Tag Archives: popcorn

So…was the popcorn gluten-free?

For those of you who have been eagerly awaiting word on the Arrowhead Mills popcorn question, I have an update. I finally got around to calling their customer service line yesterday (there was no great rush since I had, after all, already eaten it all).

Photo © Joakim Wahlander | Flickr

Photo © Joakim Wahlander | Flickr

The woman I spoke to—following some appropriately corny hold music—confirmed my suspicion: the popcorn is not made on dedicated gluten-free lines or in a dedicated facility. However, she assured me that they follow “good manufacturing practices” of sterilizing lines between runs, etc. She said that any of their products that have already been found to contain less than 20 ppm gluten would have the gluten-free symbol on the bag, and that they’re working on testing their way through all of their products. They have not yet tested the popcorn.

I asked, “So, conceivably in six months’ time, the popcorn might have a gluten-free symbol?,” but she said she didn’t know and couldn’t speculate on the timeline. Fair enough, because I’m sure the last thing any company wants is some blogger hopping online and posting false promises that, say, all of their products will be gluten-free by 2020. Plus, unless I stumbled across a Time-Turner, it’s not as though knowing their product will be confirmed gluten-free in six months would do me any good.

I wondered why they would test some of their products but not others, and why it takes so long to test everything. Is testing for gluten that expensive and/or time-consuming? Does anyone have any insight into this?

A couple of you commented that most popcorn should be safe. Personally, I’ve noticed some issues after eating popcorn, but there’s a good chance my weary GI tract just isn’t happy about handling large bowls of air- and fiber-filled corn right now. That’s not going to stop me from eating it, but I am going to check around for another popcorn brand. Though the Arrowhead Mills stuff might be safe, I’d feel better knowing the popcorn was either tested for gluten or processed far, far away from gluten. I will still buy other Arrowhead Mills products that say “gluten-free” on the bag, because it sounds like they have their act together.

Since the Arrowhead answer was a resounding “I don’t know,” I don’t really know whether or not to doubt my old air-popping cauldron. It’s been starting to die anyway, so I may just take the road of “When in doubt, throw it out” and get a new one.

On to another kind of testing: this morning I got NINE vials of blood taken out of my arm, to find out if my gut is still gutting itself. (The phlebotomist assured me I still had plenty of blood left in me; I’m not so sure.) As I left the lab, I found myself thinking, “Celiac’s blood…that’s got to be an ingredient in some kind of potion.”

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A label-reading lesson from Hogwarts

3I’m here again to remind you that more than magic runs in the blood of J. K. Rowling’s wizarding folks. We talked about Moaning Myrtle last time, but let’s not forget our other prime celiac/allergy role model in Harrypotterland: Mad-Eye Moody.

This is a man who:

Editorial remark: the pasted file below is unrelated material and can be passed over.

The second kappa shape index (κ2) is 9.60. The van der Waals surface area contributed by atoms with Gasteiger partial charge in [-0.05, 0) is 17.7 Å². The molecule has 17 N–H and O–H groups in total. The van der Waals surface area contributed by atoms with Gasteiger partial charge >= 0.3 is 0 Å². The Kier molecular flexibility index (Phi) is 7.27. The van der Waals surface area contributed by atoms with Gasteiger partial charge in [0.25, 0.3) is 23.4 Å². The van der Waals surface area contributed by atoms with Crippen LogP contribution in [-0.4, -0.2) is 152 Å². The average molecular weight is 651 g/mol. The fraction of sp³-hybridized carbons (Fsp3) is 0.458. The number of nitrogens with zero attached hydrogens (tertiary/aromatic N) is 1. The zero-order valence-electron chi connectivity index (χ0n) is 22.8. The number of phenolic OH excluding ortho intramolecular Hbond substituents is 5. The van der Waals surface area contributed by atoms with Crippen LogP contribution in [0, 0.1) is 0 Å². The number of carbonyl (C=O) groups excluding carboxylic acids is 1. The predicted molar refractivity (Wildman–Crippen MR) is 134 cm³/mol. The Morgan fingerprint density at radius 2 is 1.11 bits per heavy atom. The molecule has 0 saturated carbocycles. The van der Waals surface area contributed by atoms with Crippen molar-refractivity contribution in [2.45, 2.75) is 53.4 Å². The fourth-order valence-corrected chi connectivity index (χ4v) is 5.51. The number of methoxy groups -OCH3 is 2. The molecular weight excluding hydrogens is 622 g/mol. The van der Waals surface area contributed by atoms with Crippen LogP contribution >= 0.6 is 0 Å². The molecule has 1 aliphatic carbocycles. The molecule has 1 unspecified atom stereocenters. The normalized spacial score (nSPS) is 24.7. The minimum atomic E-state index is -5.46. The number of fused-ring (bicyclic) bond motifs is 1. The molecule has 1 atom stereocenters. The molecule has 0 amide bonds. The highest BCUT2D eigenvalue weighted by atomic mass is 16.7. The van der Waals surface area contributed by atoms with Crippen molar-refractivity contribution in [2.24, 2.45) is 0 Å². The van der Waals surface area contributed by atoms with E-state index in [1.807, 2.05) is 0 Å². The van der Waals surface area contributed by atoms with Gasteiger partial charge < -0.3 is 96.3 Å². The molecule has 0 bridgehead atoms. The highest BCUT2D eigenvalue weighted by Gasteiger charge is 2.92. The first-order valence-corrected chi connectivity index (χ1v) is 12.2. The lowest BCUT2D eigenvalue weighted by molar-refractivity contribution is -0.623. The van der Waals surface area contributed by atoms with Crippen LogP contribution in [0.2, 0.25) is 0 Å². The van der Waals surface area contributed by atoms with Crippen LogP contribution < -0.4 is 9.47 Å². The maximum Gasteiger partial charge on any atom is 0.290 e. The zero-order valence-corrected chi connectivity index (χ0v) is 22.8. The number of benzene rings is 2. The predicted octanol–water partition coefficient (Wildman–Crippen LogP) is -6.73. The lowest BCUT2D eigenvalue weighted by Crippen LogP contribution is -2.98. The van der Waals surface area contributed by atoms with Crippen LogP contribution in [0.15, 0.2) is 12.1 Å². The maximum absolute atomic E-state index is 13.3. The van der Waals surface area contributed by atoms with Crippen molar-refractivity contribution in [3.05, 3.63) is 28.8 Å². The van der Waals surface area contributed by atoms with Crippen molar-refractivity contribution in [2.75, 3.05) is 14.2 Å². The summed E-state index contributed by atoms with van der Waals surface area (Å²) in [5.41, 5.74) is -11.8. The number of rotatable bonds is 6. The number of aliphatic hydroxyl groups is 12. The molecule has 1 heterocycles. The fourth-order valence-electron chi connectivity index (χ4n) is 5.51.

• drinks from a personal flask rather than risking the dining hall pumpkin juice
  • drags around a magical trunk with seven locked compartments, one of which must be stuffed with Udi’s
  • has one magical eye that I’d wager can detect gluten down to 0 ppm
  • isn’t a stranger to skin issues
    . . . or mental issues
  • and, most importantly, knows the value of CONSTANT VIGILANCE.

All signs point to celiac.

Paranoia, double and triple checking, and intense suspicion of even the most innocuous-seeming thing may all be symptoms of paranoid personality disorder, but they’re also critical aspects of living free of gluten or food allergies. This past week, I learned anew the value of CONSTANT VIGILANCE after two separate sloppy errors:

  1. A few days ago, I bought a bag of salt & pepper pistachios from CVS. After eating a handful, I grabbed the bag in a panic to double check the ingredients, as I am wont to do, but this time, rather than resting easy that my first look was enough, I realized that though the optional “may contain” line didn’t list wheat, there were natural ingredients that I hadn’t queried. When I called Gold Emblem (the CVS grocery brand), a representative confirmed the pistachios were gluten-free. Still, I should know better than to eat it before I read it.
  2. Last night, I finished off a bag of popcorn kernels from Arrowhead Mills. Because I’ve been researching pure gluten-free dried beans recently without a ton of luck, it occurred to me to recheck this bag. Sure enough, no “gluten-free” symbol, which Arrowhead states it includes on products made on dedicated lines. I’ve eaten the popcorn over the course of months, simply assuming I must have done my research properly before I bought it. Apparently not. I have to wait till 9 to call their customer service line, but I’m kicking myself already.

If Mad-Eye were here, I know he’d be grumbling, “Elementary food safety, nobody bothers about it anymore.” I know, I know, Professor. Put me in detention, take points from Ravenclaw, but please, don’t let my popcorn have had gluten in it.

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